I am sure you are aware of how valuable internal linking is for structure, user experience, and ranking. Back in the day, anchor texts and internal linking were equally important. The major difference was the factor used to assess something as a good internal link. 

In the early days’ Anchor text, taking the form of exact-match was given priority. But with algorithm updates, Anchor Text forms that used; branded, naked, exact-match, brand name, page title headline, etc., started getting greater importance depending on the situation. Now the priority lies in content sounding organic (natural), or readability (easy to understand). 

Associated Algorithm Updates 

The following updates by Google were used to catch-out users’ inappropriate linking practices:

  1. Google Toolbar  —  December 1, 2000
  2. Brandy  —  February 1, 2004
  3. Jagger Update  —  September 1, 2005
  4. Panda 3.4 (March 50-Pack)  —  April 3, 2012

6. Optimising for Text Only

SEO companies giving weight-age only to text optimisation

We all know that text (copy, content, etc…) is an essential component of SEO, and most businesses tend to solely put their efforts into text-only optimisation. While this doesn’t necessarily harm your SEO strategy, it does limit SEO capabilities. 


Google has been working on pushing its Image, Video & Voice Search features. The way in which people search using these mediums are different, and there are additional SERP factors that come into play.  So by restricting your SEO optimisation efforts to text only, limits the scope of your ranking.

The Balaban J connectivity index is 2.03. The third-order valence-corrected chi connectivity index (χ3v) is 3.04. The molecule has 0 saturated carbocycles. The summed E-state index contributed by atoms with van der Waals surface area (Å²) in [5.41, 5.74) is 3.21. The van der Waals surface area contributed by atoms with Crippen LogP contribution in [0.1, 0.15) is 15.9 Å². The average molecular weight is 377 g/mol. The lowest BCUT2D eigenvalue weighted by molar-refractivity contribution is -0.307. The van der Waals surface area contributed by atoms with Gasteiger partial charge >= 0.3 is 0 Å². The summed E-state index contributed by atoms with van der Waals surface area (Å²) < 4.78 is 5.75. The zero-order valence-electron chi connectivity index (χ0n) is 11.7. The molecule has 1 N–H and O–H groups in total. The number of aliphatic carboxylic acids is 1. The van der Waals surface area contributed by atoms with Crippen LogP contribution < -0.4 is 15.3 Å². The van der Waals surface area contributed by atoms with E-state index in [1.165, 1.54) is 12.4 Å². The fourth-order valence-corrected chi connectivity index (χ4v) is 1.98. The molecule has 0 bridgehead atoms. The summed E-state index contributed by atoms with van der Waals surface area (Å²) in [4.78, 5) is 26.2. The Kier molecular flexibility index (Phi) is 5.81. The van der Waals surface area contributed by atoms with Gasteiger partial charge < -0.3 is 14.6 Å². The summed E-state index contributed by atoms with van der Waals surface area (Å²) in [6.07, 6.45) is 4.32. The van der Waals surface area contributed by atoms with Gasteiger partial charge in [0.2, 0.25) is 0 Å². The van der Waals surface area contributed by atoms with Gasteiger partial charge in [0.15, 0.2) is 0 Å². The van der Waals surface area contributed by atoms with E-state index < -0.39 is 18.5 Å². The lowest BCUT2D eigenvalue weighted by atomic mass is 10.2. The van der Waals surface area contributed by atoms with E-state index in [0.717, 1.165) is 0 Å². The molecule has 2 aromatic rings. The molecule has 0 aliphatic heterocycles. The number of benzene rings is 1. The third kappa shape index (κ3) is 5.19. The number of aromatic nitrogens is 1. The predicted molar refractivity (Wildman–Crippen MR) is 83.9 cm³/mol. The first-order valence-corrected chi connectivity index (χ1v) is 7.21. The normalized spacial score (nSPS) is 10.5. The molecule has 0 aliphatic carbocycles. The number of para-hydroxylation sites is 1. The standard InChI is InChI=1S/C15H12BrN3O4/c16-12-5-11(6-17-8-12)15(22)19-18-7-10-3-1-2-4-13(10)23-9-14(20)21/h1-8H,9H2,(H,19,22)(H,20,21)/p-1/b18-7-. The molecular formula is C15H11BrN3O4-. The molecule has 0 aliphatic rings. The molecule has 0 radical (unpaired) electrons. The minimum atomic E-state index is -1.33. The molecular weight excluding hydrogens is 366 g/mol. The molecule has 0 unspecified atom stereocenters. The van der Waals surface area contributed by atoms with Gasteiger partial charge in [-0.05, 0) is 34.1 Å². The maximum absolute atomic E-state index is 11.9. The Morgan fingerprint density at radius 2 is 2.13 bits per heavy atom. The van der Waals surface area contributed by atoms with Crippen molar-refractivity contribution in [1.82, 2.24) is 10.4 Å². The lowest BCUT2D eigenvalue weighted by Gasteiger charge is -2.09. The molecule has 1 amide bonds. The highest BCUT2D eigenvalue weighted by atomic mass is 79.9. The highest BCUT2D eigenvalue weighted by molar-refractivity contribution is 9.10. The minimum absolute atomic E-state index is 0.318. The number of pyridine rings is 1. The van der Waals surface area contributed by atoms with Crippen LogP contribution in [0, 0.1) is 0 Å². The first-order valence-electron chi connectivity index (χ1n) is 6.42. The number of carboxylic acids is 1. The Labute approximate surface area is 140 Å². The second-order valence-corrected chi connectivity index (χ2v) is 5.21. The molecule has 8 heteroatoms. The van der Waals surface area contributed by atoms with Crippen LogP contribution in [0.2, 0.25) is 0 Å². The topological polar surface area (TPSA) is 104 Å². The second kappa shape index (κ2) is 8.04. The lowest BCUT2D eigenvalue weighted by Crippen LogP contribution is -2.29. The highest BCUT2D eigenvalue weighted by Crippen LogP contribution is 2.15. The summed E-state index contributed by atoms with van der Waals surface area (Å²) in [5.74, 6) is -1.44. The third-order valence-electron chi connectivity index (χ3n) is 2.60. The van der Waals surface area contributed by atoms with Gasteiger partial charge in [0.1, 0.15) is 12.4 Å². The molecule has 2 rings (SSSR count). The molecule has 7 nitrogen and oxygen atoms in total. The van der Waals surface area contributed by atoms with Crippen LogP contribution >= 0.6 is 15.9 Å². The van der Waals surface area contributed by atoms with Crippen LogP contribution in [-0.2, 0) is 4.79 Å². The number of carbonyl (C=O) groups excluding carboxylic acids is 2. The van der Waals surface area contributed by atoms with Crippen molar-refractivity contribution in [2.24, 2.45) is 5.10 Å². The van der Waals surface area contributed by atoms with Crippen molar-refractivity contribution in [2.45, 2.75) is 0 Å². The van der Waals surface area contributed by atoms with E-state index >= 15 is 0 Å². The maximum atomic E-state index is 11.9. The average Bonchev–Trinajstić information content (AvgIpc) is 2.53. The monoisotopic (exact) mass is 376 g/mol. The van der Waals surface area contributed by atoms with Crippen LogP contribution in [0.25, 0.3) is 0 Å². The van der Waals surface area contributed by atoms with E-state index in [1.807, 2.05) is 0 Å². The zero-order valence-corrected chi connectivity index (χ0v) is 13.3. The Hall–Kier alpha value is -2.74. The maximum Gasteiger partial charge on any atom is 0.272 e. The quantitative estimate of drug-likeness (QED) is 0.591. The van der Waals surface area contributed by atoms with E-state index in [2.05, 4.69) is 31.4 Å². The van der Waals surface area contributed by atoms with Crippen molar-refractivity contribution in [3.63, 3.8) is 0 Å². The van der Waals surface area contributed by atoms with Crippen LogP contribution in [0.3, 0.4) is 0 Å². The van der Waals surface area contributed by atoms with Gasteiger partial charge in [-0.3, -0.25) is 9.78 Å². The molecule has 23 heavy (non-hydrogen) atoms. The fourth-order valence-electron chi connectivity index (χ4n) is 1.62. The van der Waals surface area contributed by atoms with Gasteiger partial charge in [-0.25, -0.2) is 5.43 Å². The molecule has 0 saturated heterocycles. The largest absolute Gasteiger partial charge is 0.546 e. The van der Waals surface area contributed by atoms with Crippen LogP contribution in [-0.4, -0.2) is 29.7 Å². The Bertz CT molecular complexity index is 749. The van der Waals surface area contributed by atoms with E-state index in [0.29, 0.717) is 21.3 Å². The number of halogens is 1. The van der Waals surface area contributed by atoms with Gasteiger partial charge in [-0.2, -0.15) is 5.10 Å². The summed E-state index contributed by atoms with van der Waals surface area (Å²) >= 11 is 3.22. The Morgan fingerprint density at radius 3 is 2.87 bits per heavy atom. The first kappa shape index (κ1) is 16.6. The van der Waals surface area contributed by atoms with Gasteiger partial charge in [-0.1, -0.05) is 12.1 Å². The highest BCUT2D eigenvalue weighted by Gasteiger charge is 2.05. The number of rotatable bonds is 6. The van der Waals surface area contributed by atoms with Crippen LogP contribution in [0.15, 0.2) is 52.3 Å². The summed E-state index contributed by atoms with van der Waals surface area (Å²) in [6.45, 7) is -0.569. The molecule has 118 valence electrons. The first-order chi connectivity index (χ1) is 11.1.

Associated Algorithm Updates 

The following updates by Google were used to give other media higher weightage:

  1. Universal Search —  May 1, 2007
  2. December 10-Pack —  December 1, 2011
  3. January 30-Pack —  January 5, 2012
  4. February 40-Pack (2) —  February 27, 2012
  5. Panda 3.4 (March 50-Pack)  —  April 3, 2012
  6. Video Carousels  —  June 14, 2018
  7. May 2020 Core Update  —  May 4, 2020

7. Trying to Dupe Crawlers

Search Engine Crawler jumping through multiple pages to view the website content.

When SEO began, web crawlers were a lot simpler. As a result, we had greater control of what crawlers should do, and what page should be given what weightage (0.0 to 1.0).

However, Google soon caught on that this weightage wasn’t being used as intended, dropping the ‘honouring of frequency’ rating system. in favour of a quality and substance rating system.  

Always remember you should never try to manipulate search engine crawlers. Rankings are now based on the quality and relevance of your content. Trying to dupe crawlers for better ranking results will have the opposite effect. 

Associated Algorithm Updates 

The following updates by Google were used to give other media higher weightage:

  1. Universal Search  —  May 1, 2007

 

Staying on top of SEO updates is more critical than ever before. Once a change has been implemented, the effect is immediate. So, if it has been a while since your last SEO update, your site and strategy may be negatively impacted. 

Get in touch with Pounce today, and let us help you get back on track.